Gigneil From United States of America, joined Nov 2002, 16306 posts, RR: 87 Reply 8, posted (10 years 1 week 2 days 13 hours ago) and read 3117 times:
In the event that Boeing does offer a 772LR with the GE90-115B1, Airbus is of course prepared to offer the Trent 556 on the 345. Rumor had it that EK was going to take theirs that way, but then it seems they didn't.
They are also planning on hanging Trent 558s or 560s off the A340-600HGW. More details TBA.
Zak From Greenland, joined Sep 2003, 1993 posts, RR: 8 Reply 11, posted (10 years 1 week 2 days 11 hours ago) and read 2923 times:
this thread is so stupid, the engine out requirements make twins have more thrust naturally. it would actually be unwise to load up a quad with engines it doesnt need. even the 340 classics are not as underpowered as many people here indicate, but the airbus flex engine mainteance saving strategy shows alot more with their not too great thrust out of the box then with other planes like the a319.
this thread is the usual comparison of things u cant compare. the 777 has to fly and take off reliably on one engine, quads have 3 engines to do the job, so naturally twins are always by far overpowered compared to quads.
and honestly, who cares about thrust on a civil airliner as long as its safe.
they have a few things to accomplish and "thrust that impresses the aviation enthusiast" is not in that book.
safe and economical operation are the things that determine a modern airliner.
thrust to weight ratios are a topic for the military av forum
Dw747400 From United States of America, joined Aug 2001, 1252 posts, RR: 1 Reply 12, posted (10 years 1 week 2 days 11 hours ago) and read 2867 times:
Actually, thrust to weight ratios can have an impact on aircraft design. Thrust is, of course, one of that factors that determines climb performance, as well as initial cruise altitude. This is a contributing factor to why the 777-200 has a higher initial cruise altitude than the A340-300 (not sure about the A340NGs vs. 777NGs, so I'm not going to comment other than say I'd guess the situation is the same).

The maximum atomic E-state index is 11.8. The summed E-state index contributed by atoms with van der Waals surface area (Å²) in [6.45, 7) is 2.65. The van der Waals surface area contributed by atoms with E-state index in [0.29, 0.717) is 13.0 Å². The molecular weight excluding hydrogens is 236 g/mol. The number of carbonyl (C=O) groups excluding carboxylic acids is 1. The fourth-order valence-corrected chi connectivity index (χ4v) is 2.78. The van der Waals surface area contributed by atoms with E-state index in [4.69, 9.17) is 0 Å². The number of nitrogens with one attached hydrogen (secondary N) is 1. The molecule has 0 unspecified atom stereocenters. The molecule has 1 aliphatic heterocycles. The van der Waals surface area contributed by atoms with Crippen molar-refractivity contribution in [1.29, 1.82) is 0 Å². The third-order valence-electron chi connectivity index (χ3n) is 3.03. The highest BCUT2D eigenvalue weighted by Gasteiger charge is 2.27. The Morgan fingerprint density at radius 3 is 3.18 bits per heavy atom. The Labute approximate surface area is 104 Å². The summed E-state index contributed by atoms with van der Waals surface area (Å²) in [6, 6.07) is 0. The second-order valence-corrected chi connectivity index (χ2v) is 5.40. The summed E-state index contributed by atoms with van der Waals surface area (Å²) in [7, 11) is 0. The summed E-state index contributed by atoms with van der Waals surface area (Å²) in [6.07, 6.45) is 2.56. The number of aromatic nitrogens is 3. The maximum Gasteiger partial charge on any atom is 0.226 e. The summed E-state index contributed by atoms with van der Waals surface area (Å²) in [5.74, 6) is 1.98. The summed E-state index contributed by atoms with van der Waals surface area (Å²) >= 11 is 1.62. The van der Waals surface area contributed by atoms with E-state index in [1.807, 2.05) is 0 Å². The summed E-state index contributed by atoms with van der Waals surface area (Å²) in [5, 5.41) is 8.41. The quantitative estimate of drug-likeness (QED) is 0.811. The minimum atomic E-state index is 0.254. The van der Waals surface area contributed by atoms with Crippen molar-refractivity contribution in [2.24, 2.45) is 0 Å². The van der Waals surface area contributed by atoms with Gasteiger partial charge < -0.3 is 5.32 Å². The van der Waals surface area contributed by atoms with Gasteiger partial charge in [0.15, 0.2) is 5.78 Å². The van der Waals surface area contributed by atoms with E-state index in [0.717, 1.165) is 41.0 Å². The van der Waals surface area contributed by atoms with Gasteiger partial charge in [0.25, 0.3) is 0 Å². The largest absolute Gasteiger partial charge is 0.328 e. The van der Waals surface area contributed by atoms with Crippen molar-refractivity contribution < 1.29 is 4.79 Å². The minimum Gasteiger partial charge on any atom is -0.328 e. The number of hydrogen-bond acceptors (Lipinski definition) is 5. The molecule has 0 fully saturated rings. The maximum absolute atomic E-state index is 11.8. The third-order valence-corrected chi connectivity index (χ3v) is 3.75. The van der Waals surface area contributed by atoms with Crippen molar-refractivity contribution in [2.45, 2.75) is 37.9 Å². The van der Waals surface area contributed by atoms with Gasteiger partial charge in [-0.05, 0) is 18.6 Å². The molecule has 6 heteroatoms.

If your flying over a congested area with lots of slow moving 737s and A320s plodding along at Mach .75-.80 at FL310, its faster and more economical to climb over them and take a direct route. Of course, if an aircraft is designed to operate efficiently at a lower initial altitude and you’re not as worried about other traffic, then it doesn’t make sense to carry as much extra thrust.
Again, thrust is far from the only factor involved in climb and cruise, but to say thrust to weight ratios belong in the military forum overlooks some very important considerations.
I know this is a gross oversimplification of things, but thrust does matter!
Zak From Greenland, joined Sep 2003, 1993 posts, RR: 8 Reply 13, posted (10 years 1 week 2 days 10 hours ago) and read 2790 times:
yes of course thrust matters. but only as a factor to fullfill certain safety limits and to get to whatever is economic.
what exactly is economic for an airline depends on a zillion trillion variables as you also stated and therefore alot of airlines start co using 340 and 777 for example. i am pretty sure we both mean the same thing anyway.
all i wanted to state in the thread is that more thrust doesnt equal the "better" "faster" "whatever" plane, like car ads always imply. and somehow some people also apply that idea to planes, which is really more a thing for the mil av, where speed and such matters more then economical performance.
and since thrust plays a far bigger role in flying performance then in the economical performance of a plane, where its only one of many many factors, i felt i had to chip in that "POWER" isnt what todays airliners are about.
good example is boeings sonic cruiser flop, since more speed didnt mean more overall performance economically (in the opinion of airlines) despite the time savings. etc...